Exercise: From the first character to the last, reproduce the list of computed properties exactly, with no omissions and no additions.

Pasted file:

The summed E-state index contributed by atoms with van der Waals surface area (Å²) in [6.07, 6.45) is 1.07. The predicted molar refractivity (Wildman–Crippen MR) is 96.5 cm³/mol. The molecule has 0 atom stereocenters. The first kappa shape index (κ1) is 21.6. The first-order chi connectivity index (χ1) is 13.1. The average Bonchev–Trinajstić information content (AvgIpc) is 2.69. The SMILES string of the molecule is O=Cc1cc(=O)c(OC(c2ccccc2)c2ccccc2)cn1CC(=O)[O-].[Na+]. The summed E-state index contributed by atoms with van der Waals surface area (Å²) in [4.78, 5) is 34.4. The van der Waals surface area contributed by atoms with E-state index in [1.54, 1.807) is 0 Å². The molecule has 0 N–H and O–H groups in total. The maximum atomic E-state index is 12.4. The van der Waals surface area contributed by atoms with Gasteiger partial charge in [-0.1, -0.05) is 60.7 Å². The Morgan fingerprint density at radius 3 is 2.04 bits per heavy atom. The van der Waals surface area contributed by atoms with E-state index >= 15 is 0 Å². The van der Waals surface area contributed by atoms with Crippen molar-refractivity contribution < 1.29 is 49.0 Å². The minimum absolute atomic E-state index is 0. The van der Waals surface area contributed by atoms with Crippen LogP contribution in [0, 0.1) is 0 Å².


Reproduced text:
The summed E-state index contributed by atoms with van der Waals surface area (Å²) in [6.07, 6.45) is 1.07. The predicted molar refractivity (Wildman–Crippen MR) is 96.5 cm³/mol. The molecule has 0 atom stereocenters. The first kappa shape index (κ1) is 21.6. The first-order chi connectivity index (χ1) is 13.1. The average Bonchev–Trinajstić information content (AvgIpc) is 2.69. The SMILES string of the molecule is O=Cc1cc(=O)c(OC(c2ccccc2)c2ccccc2)cn1CC(=O)[O-].[Na+]. The summed E-state index contributed by atoms with van der Waals surface area (Å²) in [4.78, 5) is 34.4. The van der Waals surface area contributed by atoms with E-state index in [1.54, 1.807) is 0 Å². The molecule has 0 N–H and O–H groups in total. The maximum atomic E-state index is 12.4. The van der Waals surface area contributed by atoms with Gasteiger partial charge in [-0.1, -0.05) is 60.7 Å². The Morgan fingerprint density at radius 3 is 2.04 bits per heavy atom. The van der Waals surface area contributed by atoms with E-state index >= 15 is 0 Å². The van der Waals surface area contributed by atoms with Crippen molar-refractivity contribution < 1.29 is 49.0 Å². The minimum absolute atomic E-state index is 0. The van der Waals surface area contributed by atoms with Crippen LogP contribution in [0, 0.1) is 0 Å².